BlackFacts Details

Harris responds to Trump's birther attacks - L.A. Focus Newspaper

"They're going to engage in an attempt to distract from the real issues that are impacting the American people. And I expect that they will engage in dirty tactics. And this is going to be a knockdown, drag-out. And we're ready," Harris told media outlet TheGrio in an interview released Sunday, when asked how Trump promoting birther conspiracies signals the tactics his campaign will use. It's her second interview since former Vice President Joe Biden selected her as his running mate. If elected, Harris would be the first Black and South Asian American vice president. Fact check: Trump promotes another birther lie, this time about Kamala Harris On Saturday, Trump, who has pushed similar conspiracies about former President Barack Obama, said that he would not be "pursuing" questions about Harris' eligibility, but did not dismiss the conspiracy theories as false. "I know nothing about it, but it's not something that bothers me," the President said during a news conference at his Bedminster, New Jersey, golf club. "I just don't know about it but it's not something we will be pursuing." Trump on Thursday would not definitively say whether Harris met the requirements to serve as president or vice president, saying he heard on "social media" that Harris could be ineligible. Harris was born in Oakland, California, making her eligible to be vice president. "I heard today that she doesn't meet the requirements," Trump said, referring to John Eastman, the lawyer and Chapman University professor who raised the issue in a Newsweek op-ed, as "very highly qualified." One Saturday, Trump called him a "brilliant lawyer." Eastman received resounding criticism and accusations of racism after his op-ed questioned her eligibility because she was born to Jamaican and Indian immigrant parents -- despite the fact that she's a natural born citizen. Newsweek editors have since apologized, writing, "This op-Ed is being used by some as a tool to perpetuate racism and xenophobia. We apologize." They said they are keeping it online for transparency. Harris is no stranger to accusations about her race. During the Democratic presidential primary, Trump's son, Donald Trump Jr., retweeted then deleted a critic who said, "Kamala Harris is *not* an American Black. She is half Indian and half Jamaica." Harris' campaign slammed the false attacks at the time, saying the same tactics were used against Obama. "It didn't work then and it won't work now," Harris' campaign communications director told CNN in June 2019. In a March 2019 interview with The Breakfast Club, Harris was asked about similar attacks. "So I was born in Oakland, and raised in the United States except for the years that I was in high school in Montreal, Canada," Harris responded with a laugh. "And look, this is the same thing they did to Barack (Obama). This is not new to us and so I think that we know what they are trying to do." Speaking to TheGrio in an inte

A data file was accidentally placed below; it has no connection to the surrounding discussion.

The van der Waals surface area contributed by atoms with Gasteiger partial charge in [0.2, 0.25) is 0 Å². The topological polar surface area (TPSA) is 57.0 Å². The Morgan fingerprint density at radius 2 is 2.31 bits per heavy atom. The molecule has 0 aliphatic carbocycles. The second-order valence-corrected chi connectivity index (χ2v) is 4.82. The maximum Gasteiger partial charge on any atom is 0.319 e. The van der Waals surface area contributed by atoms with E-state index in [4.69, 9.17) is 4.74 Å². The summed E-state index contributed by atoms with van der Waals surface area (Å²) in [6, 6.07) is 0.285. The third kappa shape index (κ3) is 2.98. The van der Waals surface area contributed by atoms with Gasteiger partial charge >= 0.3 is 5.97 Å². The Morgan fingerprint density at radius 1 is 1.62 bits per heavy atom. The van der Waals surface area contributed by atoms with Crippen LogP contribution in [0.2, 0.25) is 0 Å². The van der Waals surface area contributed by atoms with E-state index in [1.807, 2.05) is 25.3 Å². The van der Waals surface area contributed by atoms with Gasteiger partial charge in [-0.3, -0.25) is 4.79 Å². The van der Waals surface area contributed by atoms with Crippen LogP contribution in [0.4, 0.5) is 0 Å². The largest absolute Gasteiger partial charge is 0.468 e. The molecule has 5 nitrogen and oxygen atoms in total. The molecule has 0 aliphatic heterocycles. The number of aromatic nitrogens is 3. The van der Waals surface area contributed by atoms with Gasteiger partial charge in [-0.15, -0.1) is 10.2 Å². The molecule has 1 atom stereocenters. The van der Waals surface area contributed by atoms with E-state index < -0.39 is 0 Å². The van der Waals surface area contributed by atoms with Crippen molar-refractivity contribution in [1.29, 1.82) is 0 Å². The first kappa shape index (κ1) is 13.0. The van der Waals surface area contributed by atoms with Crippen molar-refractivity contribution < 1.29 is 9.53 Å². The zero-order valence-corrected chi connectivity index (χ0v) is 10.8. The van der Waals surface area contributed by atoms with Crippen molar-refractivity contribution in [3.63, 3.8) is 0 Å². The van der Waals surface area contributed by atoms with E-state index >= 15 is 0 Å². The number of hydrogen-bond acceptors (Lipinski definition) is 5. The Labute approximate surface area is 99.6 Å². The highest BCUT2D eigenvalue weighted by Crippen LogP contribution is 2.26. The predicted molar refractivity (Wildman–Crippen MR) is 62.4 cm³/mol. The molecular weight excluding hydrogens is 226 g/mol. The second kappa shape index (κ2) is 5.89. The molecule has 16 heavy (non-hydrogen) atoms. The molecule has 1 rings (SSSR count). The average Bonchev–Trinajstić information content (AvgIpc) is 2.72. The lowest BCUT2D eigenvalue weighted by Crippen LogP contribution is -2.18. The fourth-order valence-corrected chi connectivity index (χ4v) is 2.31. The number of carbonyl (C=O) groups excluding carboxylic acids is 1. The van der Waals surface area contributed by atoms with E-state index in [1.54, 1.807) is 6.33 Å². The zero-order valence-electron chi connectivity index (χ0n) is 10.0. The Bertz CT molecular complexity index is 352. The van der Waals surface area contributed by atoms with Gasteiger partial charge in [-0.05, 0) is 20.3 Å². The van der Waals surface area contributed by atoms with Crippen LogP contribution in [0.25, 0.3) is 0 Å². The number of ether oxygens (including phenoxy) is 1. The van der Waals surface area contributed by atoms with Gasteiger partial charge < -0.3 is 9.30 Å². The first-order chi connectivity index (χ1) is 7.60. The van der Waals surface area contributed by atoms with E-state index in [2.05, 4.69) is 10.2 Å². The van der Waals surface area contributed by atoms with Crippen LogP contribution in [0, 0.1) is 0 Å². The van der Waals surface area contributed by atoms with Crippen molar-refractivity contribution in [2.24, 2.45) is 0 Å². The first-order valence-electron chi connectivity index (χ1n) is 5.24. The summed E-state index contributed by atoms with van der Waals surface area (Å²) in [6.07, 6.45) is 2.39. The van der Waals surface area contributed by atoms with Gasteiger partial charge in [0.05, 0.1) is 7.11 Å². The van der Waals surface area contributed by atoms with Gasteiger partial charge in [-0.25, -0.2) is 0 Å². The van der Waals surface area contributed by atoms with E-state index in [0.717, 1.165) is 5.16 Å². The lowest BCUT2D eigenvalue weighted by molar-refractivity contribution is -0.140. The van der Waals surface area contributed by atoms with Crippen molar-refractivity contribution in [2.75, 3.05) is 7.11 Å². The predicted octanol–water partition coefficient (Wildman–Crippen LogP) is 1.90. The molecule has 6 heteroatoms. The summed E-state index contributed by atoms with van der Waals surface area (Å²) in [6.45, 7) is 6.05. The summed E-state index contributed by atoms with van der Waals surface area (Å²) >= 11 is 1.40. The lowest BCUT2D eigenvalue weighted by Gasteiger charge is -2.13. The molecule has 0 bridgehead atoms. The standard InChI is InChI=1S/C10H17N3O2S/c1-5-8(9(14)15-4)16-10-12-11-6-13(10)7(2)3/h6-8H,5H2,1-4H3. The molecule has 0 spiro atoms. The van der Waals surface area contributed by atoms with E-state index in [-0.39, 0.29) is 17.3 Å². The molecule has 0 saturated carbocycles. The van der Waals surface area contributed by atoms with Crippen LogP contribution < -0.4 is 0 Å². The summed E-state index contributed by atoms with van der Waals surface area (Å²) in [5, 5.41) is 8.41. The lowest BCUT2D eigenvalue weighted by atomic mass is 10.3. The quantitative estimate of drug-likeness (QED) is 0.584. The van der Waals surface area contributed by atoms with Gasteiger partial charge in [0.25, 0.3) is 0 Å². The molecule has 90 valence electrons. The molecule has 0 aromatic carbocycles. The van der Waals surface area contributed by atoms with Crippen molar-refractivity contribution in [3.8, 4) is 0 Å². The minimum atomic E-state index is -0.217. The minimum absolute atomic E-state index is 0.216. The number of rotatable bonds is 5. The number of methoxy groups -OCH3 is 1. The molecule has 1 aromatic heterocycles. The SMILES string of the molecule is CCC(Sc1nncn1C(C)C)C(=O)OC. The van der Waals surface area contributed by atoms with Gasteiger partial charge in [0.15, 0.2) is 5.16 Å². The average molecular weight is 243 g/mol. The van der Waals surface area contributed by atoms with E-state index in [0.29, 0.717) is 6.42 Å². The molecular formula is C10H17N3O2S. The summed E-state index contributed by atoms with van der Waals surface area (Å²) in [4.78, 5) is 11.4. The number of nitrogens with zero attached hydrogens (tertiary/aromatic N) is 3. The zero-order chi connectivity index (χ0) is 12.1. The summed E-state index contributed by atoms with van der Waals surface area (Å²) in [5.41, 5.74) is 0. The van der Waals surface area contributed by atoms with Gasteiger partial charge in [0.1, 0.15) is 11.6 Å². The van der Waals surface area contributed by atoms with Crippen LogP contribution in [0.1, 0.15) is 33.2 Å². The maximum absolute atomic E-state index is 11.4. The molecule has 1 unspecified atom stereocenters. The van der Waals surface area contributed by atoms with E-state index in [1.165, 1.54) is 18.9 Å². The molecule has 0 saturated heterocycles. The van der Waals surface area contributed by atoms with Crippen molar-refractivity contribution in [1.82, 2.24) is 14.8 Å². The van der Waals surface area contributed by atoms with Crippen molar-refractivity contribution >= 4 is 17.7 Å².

Facts About Women